Paul continues his 2nd missionary journey, and travels to Athens, the birthplace of modern western thought and democracy. In a proud city of extraordinary architecture, art, and culture – one designed to display its great history, people, and ideas, Paul becomes “greatly distressed” by what he observes – in a way reminiscent of God himself, whenever God-given artistry and ability is not attributed and celebrated as grace and gifts from him alone. Since Paul has been transformed by Jesus himself, he is able to deeply understand Athens, and at the same time love Athens with the love of Jesus himself. In so doing, he gives us a clear example of how to engage in our highly nuanced, pluralist culture… blank Starbucks holiday cups and all.
Jesus was a man of prayer so we can learn much from Him when it comes to conversing with God. In this message based on what many people call The Lord’s Prayer, Jesus teaches us a framework for prayer that honors God and includes several key priorities to be included our prayers.
When we hear the word, “worship” we often think of music or a Sunday morning service. Throughout the Bible worship is described with words like delight, honor, ascribe supreme worth to, enjoy, give the best of what has been given to us to, and find pleasure in God. This week we look to David, a man after God’s own heart, to see how we can worship God in all spheres of life including, but not limited to, when we gather with others for corporate worship.
As we discovered last week, receiving God’s grace and forgiveness through faith in Jesus leads to a fresh start in a whole new life. Yet, this is just the beginning. After we believe in Jesus, he extends a new invitation, “Abide in me.” To abide means to live in a close continual dependent relationship with our resurrected Christ through the presence of his Holy Spirit who indwells all who put their faith in him. In this message we discover more about this beautiful way of life as well as the rewards for all who rsvp with a “yes” to this incredible invitation.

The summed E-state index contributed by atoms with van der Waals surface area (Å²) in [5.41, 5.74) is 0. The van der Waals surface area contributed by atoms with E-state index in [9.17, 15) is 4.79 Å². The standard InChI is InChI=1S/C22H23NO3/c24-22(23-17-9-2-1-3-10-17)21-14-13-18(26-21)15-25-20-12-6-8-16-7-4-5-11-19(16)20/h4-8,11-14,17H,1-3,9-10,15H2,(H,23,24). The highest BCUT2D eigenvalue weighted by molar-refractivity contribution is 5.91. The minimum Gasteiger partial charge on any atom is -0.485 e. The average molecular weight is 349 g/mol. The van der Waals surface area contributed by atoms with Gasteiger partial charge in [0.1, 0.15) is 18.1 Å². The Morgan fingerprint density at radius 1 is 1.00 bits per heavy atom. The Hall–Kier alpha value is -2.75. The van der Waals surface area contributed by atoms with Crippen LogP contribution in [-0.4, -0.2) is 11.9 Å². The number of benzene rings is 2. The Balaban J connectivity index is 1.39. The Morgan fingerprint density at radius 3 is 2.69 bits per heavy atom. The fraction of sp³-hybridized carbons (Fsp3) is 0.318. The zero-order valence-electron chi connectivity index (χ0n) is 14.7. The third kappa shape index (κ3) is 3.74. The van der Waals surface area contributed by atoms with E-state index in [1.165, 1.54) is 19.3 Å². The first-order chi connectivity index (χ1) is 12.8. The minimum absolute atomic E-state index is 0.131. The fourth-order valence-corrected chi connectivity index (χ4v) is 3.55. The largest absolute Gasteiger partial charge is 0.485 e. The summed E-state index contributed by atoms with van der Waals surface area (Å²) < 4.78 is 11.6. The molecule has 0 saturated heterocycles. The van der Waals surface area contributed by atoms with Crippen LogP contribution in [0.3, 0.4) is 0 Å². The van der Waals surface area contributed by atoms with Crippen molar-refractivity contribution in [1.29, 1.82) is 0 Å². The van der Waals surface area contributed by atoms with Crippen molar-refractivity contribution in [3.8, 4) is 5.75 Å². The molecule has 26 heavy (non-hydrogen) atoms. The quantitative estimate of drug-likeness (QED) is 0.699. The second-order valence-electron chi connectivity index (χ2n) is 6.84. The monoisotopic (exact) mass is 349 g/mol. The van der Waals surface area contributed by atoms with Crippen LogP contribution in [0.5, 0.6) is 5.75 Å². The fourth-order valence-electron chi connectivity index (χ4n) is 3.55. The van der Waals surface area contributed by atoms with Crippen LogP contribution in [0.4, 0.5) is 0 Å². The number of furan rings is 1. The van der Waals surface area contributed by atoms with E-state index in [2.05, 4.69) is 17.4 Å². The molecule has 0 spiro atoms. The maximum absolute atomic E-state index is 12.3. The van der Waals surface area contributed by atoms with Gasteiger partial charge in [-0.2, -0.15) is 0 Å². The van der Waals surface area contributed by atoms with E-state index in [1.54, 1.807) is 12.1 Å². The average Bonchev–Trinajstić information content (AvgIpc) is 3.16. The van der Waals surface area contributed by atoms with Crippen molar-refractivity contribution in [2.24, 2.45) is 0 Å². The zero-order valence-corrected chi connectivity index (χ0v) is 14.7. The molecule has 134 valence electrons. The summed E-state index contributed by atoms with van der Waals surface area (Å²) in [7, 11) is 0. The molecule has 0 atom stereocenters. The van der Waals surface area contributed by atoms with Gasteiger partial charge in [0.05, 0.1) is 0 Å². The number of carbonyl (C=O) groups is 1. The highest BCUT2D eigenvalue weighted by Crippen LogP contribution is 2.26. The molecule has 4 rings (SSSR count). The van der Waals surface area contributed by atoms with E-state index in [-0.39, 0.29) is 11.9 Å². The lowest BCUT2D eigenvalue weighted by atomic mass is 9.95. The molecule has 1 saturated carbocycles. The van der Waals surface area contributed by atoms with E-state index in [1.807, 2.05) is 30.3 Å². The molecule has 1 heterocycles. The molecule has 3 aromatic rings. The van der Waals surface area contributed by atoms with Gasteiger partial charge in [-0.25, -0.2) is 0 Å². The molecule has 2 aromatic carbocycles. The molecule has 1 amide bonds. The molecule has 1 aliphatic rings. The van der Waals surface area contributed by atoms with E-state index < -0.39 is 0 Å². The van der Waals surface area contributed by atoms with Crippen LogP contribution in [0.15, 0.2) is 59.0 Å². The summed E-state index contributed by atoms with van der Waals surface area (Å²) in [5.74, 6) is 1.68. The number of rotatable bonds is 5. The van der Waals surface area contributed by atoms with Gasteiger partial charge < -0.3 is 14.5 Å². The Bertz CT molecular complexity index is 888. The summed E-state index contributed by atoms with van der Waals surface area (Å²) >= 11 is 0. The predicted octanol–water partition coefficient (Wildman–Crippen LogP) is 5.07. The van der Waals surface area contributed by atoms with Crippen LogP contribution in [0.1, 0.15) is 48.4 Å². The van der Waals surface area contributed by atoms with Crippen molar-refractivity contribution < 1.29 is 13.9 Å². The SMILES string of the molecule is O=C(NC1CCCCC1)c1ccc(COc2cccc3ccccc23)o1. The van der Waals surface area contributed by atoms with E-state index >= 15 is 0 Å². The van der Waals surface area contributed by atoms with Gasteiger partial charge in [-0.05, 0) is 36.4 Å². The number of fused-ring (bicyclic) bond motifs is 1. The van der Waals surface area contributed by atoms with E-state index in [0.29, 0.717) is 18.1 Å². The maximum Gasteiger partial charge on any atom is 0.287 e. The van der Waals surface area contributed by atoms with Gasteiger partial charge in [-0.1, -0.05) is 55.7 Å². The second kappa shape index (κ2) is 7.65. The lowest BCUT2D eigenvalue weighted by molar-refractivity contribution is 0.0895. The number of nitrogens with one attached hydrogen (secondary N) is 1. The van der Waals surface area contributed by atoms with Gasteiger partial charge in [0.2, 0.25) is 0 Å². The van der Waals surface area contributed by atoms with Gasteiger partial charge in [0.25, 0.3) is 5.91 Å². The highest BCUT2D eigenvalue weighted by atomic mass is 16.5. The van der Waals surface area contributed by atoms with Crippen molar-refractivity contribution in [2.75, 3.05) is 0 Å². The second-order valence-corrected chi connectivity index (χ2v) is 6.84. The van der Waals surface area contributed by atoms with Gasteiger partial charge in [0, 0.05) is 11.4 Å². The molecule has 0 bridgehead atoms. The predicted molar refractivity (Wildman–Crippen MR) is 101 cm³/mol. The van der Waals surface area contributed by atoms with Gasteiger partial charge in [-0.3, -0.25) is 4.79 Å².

Today’s service focuses on praising God for inviting ordinary people to join Him in bringing His love to people of every nation until His vision to be glorified throughout the whole earth is fulfilled. We are grateful for and extend a loving welcome to Don and Janet Guizzetti, as well as some of our teens, for joining us today, modeling this way of life and reminding us of this beautiful reality during our service today.
After Jesus’ resurrection, he appeared to many people over 40 days. In his final time with his disciples he declared that God’s vision to bless the world was still on track and that they would be a significant part of this plan. As he did in A.D. 30, God’s Holy Spirit empowers followers today to join him in God’s vision to bring people from every language, tongue and tribe to himself through faith in Jesus for the glory of God the Father.
Two of the most famous Biblical stories are (1) Shadrach, Meshach, and Abednego in Nebuchadnezzar’s fiery furnace, and (2) Daniel in the Lion’s Den. They both occur during the 70-year period of Israelite exile in Babylon in the 6th century BC, yet these accounts have tremendous value for us today: they show how God brings glory to Himself in the midst of a culture of critics. Any trial in our lives, no matter how big or small, — when met with courage and faith — can become a demonstration of God’s power and creativity. When that demonstration is simply and humbly attributed to Him, the critics that surround us can become witnesses to an undeniable glory, hungry for more (just like Anton Ego in the animated film, Ratatouille).
The Apostle Peter had heard Jesus describe this era as “the end of the age.” Peter, like all of the early Christians, believed Jesus. Even though it has been 2,000 years, it is still the end of this age and this carries certain responsibilities for those of us who are followers of Jesus. In this message we learn about three relational priorities: love for God, love for our neighbors and love for one another while we anticipate Christ’s return.